The Occupational Safety and Health Administration (OSHA) sets guidelines and standards for to promote the safety and health of workers. The OSHA guidelines for medical offices in particular focus on preventing employee exposure to communicable diseases, ionizing radiation and chemical hazards as well as general hazards (electrical and emergency exit routes).
Summary of 5 OSHA Guidelines for Medical Offices:
- Bloodborne Pathogens & Needlestick Safety
- Ionizing Radiation
- Hazard Communication
- Emergency Exit Routes
- Electrical Hazards
Bloodborne Pathogens & Needlestick Safety
According to OSHA, the most frequently requested medical guidelines are those on preventing the spread of bloodborne pathogens. The standard states:
- Employers who have employees exposed to contaminated sharps must consider and implement appropriate commercially available and effective safer medical devices designed to eliminate or minimize occupational exposure.
- Employees with occupational exposure must be trained in the use and limitations of methods that will prevent or reduce exposure, including safer medical devices, work practices and personal protective equipment.
- Practices with 10 or more employees must maintain a sharps injury log. The log must protect employee confidentiality.
Read the complete Quick Reference Guide to the Bloodborne Pathogens Standard here.
The OSHA guidelines for ionizing radiation apply to facilities that have an x-ray machine. It includes 3 basic requirements:
- Survey the types of radiation used.
- Require all x-ray equipment and all doors to rooms containing x-ray equipment to be labeled with signs.
- All areas containing radiation or x-ray equipment should have restricted access and should limit radiation exposure to employees. Personal radiation monitors should be provided to all employees who operate the equipment and to all employees whose work involves exposure to radiation.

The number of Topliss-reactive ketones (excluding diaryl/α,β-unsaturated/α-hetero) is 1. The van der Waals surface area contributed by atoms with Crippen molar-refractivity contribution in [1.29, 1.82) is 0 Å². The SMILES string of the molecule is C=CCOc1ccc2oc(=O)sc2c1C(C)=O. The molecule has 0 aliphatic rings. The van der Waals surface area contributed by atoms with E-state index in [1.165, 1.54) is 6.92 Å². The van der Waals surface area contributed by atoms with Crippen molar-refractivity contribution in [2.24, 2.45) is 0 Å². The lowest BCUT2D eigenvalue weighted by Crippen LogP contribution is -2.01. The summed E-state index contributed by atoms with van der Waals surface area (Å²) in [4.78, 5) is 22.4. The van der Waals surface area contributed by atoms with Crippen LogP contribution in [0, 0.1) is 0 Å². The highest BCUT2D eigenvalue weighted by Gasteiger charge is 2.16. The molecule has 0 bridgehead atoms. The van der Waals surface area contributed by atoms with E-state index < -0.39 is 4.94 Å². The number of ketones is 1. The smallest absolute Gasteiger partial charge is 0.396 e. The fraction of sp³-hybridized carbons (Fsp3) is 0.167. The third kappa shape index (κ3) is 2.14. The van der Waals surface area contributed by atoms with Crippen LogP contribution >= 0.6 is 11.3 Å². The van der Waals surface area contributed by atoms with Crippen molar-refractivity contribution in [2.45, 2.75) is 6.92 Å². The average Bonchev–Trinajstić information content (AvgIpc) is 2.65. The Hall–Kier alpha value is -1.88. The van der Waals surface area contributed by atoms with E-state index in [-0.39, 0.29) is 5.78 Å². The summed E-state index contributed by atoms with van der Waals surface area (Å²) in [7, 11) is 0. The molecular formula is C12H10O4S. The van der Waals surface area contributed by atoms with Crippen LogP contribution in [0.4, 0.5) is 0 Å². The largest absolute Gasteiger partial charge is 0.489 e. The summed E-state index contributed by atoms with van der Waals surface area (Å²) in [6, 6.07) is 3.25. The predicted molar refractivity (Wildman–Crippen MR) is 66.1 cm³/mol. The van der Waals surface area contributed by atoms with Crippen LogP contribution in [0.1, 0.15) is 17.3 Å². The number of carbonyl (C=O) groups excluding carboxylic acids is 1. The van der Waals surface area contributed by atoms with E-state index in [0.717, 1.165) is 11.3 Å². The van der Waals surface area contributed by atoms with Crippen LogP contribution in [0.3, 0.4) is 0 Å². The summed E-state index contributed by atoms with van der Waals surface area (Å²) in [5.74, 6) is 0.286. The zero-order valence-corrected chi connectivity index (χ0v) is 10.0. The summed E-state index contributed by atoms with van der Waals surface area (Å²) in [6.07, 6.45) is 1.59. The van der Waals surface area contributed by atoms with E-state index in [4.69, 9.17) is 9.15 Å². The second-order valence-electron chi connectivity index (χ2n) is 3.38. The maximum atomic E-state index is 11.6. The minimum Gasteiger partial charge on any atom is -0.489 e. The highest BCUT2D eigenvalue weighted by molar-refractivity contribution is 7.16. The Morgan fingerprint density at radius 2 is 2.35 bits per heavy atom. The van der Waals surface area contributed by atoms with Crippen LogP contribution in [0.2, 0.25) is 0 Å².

The complete Regulations Standard for Ionizing Radiation can be found here.
OSHA guidelines require medical offices to provide employees with information regarding any hazards that are present:
- Hazardous chemicals used and/or stored in the medical office (a copy of the Material Safety Data Sheet should be provided)
- Medical wastes
Emergency Exit Routes
All medical offices must provide “safe and accessible” exits from the building in the event of an emergency. Exits must be appropriately marked and a diagram should be posted in a highly visible area showing evacuation routes.
OSHA has a fact sheet that provides the answers to common questions including:
- What is an exit route?
- How many exit routes must a workplace have?
- What are some other design and construction requirements for exit routes?
- What are the requirements for exits?
- What are the maintenance, safeguarding, and operational features for exit routes?
- Are employers required to have emergency action plans?
Many procedures performed in a medical office require the use of medical equipment. It is important to perform regular inspections and maintenance of the equipment. Electrical standards to protect employees from injury include:
- Staff training in the proper usage of all equipment. Equipment should only be used by an employee for the purpose of performing his/her job.
- Equipment must be tagged with the inspection date, the due date of the next inspection and the inspector’s initials.
- In the event of failure or malfunction, immediately mark the equipment as, “OUT OF SERVICE”.
The complete Electrical Hazards Standard can be found here.
Originally published in 2014.